ANOVA with Bonferroni correction and the 2-sided unpaired t test were used for comparison of 3 or more groups, or 2 groups, respectively, as stated in the figure legends. Mixed-model ANOVA was applied to compare tumor growth in different groups of mice. Survival curves were plotted using the Kaplan–Meier methods, and the differences in the survival between groups were assessed by log-rank test. Data are presented as mean ± SD or SEM as stated in the figure legends. Statistical significance was defined at P < 0.05. Statistical analysis was performed with Prism 5 (GraphPad Software).
Coxackie-adenovirus receptor is functionally expressed in neuroblastoma cell lines but not by GD2.CAR-T cells
To determine whether Ad5Δ24 and CAR-T cells could be combined without toxicity to T lymphocytes in a neuroblastoma tumor model, we first compared the expression of the Coxackie-adenovirus receptor in seven neuroblastoma cell lines and CAR-T cells specifically targeting the GD2 antigen expressed by neuroblastoma cells. As shown in Fig. 1A, all neuroblastoma cell lines expressed the virus receptor as assessed by flow cytometry whereas CAR-T cells did not. Incubation with the oncolytic adenovirus Ad5Δ24 induced cellular toxicity in 5 of 7 neuroblastoma cell lines in a dose-dependent manner (Fig. 1B), whereas GD2.CAR-T cells were unaffected, even at the highest dose and for up to 7 days of culture (Fig. 1B). Thus, Ad5Δ24 is cytopathic for neuroblastoma cells but not for GD2.CAR-T cells.
Combined therapy of GD2.CAR-T cells with Ad5Δ24 enhances apoptosis of neuroblastoma cells in vitro
We next explored whether combining Ad5Δ24 and GD2.CAR-T cells enhanced the elimination of neuroblastoma cells in vitro in coculture experiments. When CHLA-255 cells were incubated with 75 vp/cell of Ad5Δ24 and a low ratio of GD2.CAR-T cells (effector:target = 3:5), tumor cells were effectively eliminated by day 7 of culture compared with tumor cells incubated with each agent alone. Residual tumor cells were significantly decreased to less than 5% in the presence of Ad5Δ24 together with GD2.CAR-T cells, compared with 30% ± 7% and 33% ± 7% in the presence of GD2.CAR-T cells (P = 0.01) and Ad5Δ24 combined with control T cells (P = 0.01; Fig. 2A). Comparable results were obtained when 2 other neuroblastoma cell lines IMR-32 and SKNLP were used (Fig. 2A). To clarify the mechanism behind the superior antitumor effects of the combined treatment, we explored whether Ad5Δ24 potentiated the function of T cells by upregulating in infected tumor cells the GD2 antigen, death receptors (Fas and TRAIL R1/R2), or costimulatory molecules and ligands (CD80, CD86, OX40L, and CD40L). However, no upregulation of any of these molecules by neuroblastoma cells was detected upon infection with Ad5Δ24 (Supplementary Fig. S1). We also investigated whether Ad5Δ24-infected neuroblastoma cells could indirectly increase the activation or effector function of CAR-T cells. However, neither CD25, CD69, IFNγ, granzyme B nor TRAIL was significantly upregulated by GD2.CAR-T cells exposed to Ad5Δ24-infected neuroblastoma cells (Supplementary Fig. S2). In contrast, we found that Ad5Δ24-infected neuroblastoma cells underwent more rapid apoptosis when exposed to GD2.CAR-T cells. As illustrated in Fig. 2B and Supplementary Movie S1, we conducted sequential confocal microscope imaging of GFP+ CHLA-255 cells cocultured with GD2.CAR-T cells. We found that neuroblastoma cells preincubated for 72 hours with Ad5Δ24 became Annexin-V+ within 4 hours after exposure to GD2.CAR-T cells, whereas noninfected CHLA-255 cells exposed to GD2.CAR-T cells required more than 16 hours to bind detectable levels of Annexin-V. We quantified the active caspases in neuroblastoma cells and found in response to GD2.CAR-T cells a consistent increase in the percentage of early apoptotic cells when neuroblastoma cells were preincubated with Ad5Δ24 compared with neuroblastoma cells that had not been exposed to Ad5Δ24 (FAM+/PI− cells were 20% ± 2% vs.15% ± 1% at 2 hours, P < 0.05; 24% ± 2% vs.18% ± 2% at 4 hours, P < 0.05; Fig. 2C and D). These results indicate that the caspase activity and apoptosis in neuroblastoma cells are more pronounced after incubation with CAR-T cells if neuroblastoma cells are infected with Ad5Δ24.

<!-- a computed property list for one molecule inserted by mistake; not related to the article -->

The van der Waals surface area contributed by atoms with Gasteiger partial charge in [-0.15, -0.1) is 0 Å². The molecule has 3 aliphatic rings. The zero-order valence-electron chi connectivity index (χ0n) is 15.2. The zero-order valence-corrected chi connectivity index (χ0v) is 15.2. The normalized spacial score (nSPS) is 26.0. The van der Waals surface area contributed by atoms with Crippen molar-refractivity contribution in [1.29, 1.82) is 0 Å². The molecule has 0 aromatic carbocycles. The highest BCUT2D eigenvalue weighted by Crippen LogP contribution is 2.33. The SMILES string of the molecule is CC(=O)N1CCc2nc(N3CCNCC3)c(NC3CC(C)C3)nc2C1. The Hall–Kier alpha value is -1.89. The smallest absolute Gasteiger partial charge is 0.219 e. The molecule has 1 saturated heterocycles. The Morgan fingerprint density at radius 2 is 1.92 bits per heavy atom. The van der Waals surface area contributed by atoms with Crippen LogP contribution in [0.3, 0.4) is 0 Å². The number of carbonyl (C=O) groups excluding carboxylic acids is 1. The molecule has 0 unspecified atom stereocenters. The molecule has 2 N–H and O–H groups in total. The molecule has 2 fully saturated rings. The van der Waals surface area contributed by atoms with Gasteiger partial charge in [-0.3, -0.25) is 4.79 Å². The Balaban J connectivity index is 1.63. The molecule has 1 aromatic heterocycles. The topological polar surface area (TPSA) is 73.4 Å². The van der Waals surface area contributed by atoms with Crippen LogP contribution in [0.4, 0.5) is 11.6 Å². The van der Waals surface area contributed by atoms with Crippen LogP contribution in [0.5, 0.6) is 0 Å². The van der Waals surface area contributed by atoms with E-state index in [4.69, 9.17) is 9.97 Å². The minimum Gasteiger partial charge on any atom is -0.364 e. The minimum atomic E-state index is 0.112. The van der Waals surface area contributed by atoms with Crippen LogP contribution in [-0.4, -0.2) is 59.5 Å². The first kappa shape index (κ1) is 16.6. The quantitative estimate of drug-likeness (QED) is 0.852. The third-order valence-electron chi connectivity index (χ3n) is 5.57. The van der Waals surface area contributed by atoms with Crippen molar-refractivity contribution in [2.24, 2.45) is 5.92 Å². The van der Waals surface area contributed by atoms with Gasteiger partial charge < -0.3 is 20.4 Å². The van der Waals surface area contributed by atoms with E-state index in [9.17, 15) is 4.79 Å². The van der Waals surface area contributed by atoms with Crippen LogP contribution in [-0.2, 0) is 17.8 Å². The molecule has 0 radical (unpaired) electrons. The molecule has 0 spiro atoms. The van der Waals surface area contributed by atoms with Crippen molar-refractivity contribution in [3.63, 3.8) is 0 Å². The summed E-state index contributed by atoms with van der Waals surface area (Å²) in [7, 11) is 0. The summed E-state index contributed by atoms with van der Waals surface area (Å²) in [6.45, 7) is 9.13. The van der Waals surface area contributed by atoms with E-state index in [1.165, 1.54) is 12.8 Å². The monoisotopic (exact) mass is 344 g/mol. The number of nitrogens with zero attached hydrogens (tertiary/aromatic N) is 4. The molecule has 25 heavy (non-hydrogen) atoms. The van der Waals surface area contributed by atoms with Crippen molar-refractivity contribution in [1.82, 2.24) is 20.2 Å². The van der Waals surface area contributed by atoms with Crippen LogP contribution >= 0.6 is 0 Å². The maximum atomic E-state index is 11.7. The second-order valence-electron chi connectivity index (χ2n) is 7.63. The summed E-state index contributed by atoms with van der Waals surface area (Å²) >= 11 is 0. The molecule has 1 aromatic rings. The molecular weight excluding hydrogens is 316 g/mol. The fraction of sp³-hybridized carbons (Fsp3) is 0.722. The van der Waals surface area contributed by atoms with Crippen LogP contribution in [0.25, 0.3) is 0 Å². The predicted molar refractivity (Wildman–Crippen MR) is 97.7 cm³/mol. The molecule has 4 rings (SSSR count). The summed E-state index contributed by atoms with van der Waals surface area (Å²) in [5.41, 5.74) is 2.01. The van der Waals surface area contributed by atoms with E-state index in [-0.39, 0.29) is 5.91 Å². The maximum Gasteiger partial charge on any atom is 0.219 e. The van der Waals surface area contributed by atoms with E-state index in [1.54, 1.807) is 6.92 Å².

Combined GD2.CAR-T cells and Ad5Δ24 have more robust antitumor activity in vivo
We examined whether the combination of GD2.CAR-T cells and Ad5Δ24 was also effective in a neuroblastoma xenograft mouse model. Mice engrafted subcutaneously with the neuroblastoma cell line CHLA-255 were inoculated intratumorally with either PBS or Ad5Δ24 and then infused intravenously with either control or GD2.CAR-T cells (107 cells). Control mice, inoculated with PBS and control T cells, had rapid tumor progression and were euthanized within 20 days (Supplementary Fig. S3). When mice were inoculated with a high dose of Ad5Δ24 (109 vp), tumor growth was controlled irrespective of T-cell transfer (Fig. 3A). However, when mice were inoculated with lower doses of Ad5Δ24, the addition of CAR-T cells improved tumor control compared with Ad5Δ24 plus control T cells (P = 0.04 in 106 vp; Fig. 3A).
We also found that GD2.CAR-T cells showed enhanced, although still transient, persistence in vivo at the tumor site when tumors were inoculated with Ad5Δ24. As shown in Fig. 3B and C, FFluc-labeled GD2.CAR-T cells localized and persisted up to day 6 in Ad5Δ24-inoculated tumors compared with PBS-inoculated tumors (1.8 × 105 ± 0.63 × 105 p/s/cm2/sr vs. 1.5 × 103 ± 0.2 × 103 p/s/cm2/sr, P < 0.01) and then became undetectable. These findings raise the possibility that Ad5Δ24-infected neuroblastoma cells may release T-cell chemoattractant factors. However, measurement of the chemokines RANTES, MIP-1α, MIP-1β, MCP-1, and IP-10 in the culture of neuroblastoma cells infected with Ad5Δ24 showed no significant production of these cytokines before and after infection, with the exception of the SK-N-SH neuroblastoma cell line that spontaneously produced a high level of MCP-1 (Supplementary Table S1). In vitro migration assays confirmed that supernatants collected from neuroblastoma cells infected with Ad5Δ24 did not promote T-cell migration, excluding the possibility that other unknown factors that favor T-cell migration are released by Ad5Δ24-infected neuroblastoma cells (Fig. 3D). Thus, the transient beneficial effects of the combined Ad5Δ24 and GD2.CAR-T cells support the need for the engineering of Ad5Δ24 to increase the antitumor benefits.